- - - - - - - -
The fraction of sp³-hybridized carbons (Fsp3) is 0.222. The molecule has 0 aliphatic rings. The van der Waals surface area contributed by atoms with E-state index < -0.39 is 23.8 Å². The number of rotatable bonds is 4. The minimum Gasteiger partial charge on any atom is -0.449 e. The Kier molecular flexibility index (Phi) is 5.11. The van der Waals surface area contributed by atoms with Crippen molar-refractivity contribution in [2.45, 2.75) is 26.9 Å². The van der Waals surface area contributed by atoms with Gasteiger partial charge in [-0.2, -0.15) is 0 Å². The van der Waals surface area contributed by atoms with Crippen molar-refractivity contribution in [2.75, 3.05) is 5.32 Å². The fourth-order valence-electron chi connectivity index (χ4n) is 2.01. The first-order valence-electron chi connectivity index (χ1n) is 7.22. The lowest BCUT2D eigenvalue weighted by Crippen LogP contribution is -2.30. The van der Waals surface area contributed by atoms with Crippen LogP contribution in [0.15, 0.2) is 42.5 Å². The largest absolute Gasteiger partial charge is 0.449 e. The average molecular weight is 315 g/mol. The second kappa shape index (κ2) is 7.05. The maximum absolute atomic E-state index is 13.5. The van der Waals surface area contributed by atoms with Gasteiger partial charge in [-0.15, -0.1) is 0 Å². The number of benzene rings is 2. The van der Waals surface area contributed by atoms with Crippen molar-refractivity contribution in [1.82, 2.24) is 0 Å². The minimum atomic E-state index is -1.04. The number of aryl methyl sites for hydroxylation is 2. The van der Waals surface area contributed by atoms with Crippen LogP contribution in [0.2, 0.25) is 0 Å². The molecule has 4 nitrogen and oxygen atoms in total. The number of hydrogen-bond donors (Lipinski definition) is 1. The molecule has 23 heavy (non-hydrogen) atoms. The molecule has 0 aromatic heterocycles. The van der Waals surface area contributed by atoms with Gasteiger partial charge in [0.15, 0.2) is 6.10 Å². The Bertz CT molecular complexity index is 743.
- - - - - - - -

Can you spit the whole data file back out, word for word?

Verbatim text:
The fraction of sp³-hybridized carbons (Fsp3) is 0.222. The molecule has 0 aliphatic rings. The van der Waals surface area contributed by atoms with E-state index < -0.39 is 23.8 Å². The number of rotatable bonds is 4. The minimum Gasteiger partial charge on any atom is -0.449 e. The Kier molecular flexibility index (Phi) is 5.11. The van der Waals surface area contributed by atoms with Crippen molar-refractivity contribution in [2.45, 2.75) is 26.9 Å². The van der Waals surface area contributed by atoms with Gasteiger partial charge in [-0.2, -0.15) is 0 Å². The van der Waals surface area contributed by atoms with Crippen molar-refractivity contribution in [2.75, 3.05) is 5.32 Å². The fourth-order valence-electron chi connectivity index (χ4n) is 2.01. The first-order valence-electron chi connectivity index (χ1n) is 7.22. The lowest BCUT2D eigenvalue weighted by Crippen LogP contribution is -2.30. The van der Waals surface area contributed by atoms with Crippen LogP contribution in [0.15, 0.2) is 42.5 Å². The largest absolute Gasteiger partial charge is 0.449 e. The average molecular weight is 315 g/mol. The second kappa shape index (κ2) is 7.05. The maximum absolute atomic E-state index is 13.5. The van der Waals surface area contributed by atoms with Gasteiger partial charge in [-0.15, -0.1) is 0 Å². The number of benzene rings is 2. The van der Waals surface area contributed by atoms with Crippen molar-refractivity contribution in [1.82, 2.24) is 0 Å². The minimum atomic E-state index is -1.04. The number of aryl methyl sites for hydroxylation is 2. The van der Waals surface area contributed by atoms with Crippen LogP contribution in [0.2, 0.25) is 0 Å². The molecule has 4 nitrogen and oxygen atoms in total. The number of hydrogen-bond donors (Lipinski definition) is 1. The molecule has 23 heavy (non-hydrogen) atoms. The molecule has 0 aromatic heterocycles. The van der Waals surface area contributed by atoms with Gasteiger partial charge in [0.15, 0.2) is 6.10 Å². The Bertz CT molecular complexity index is 743.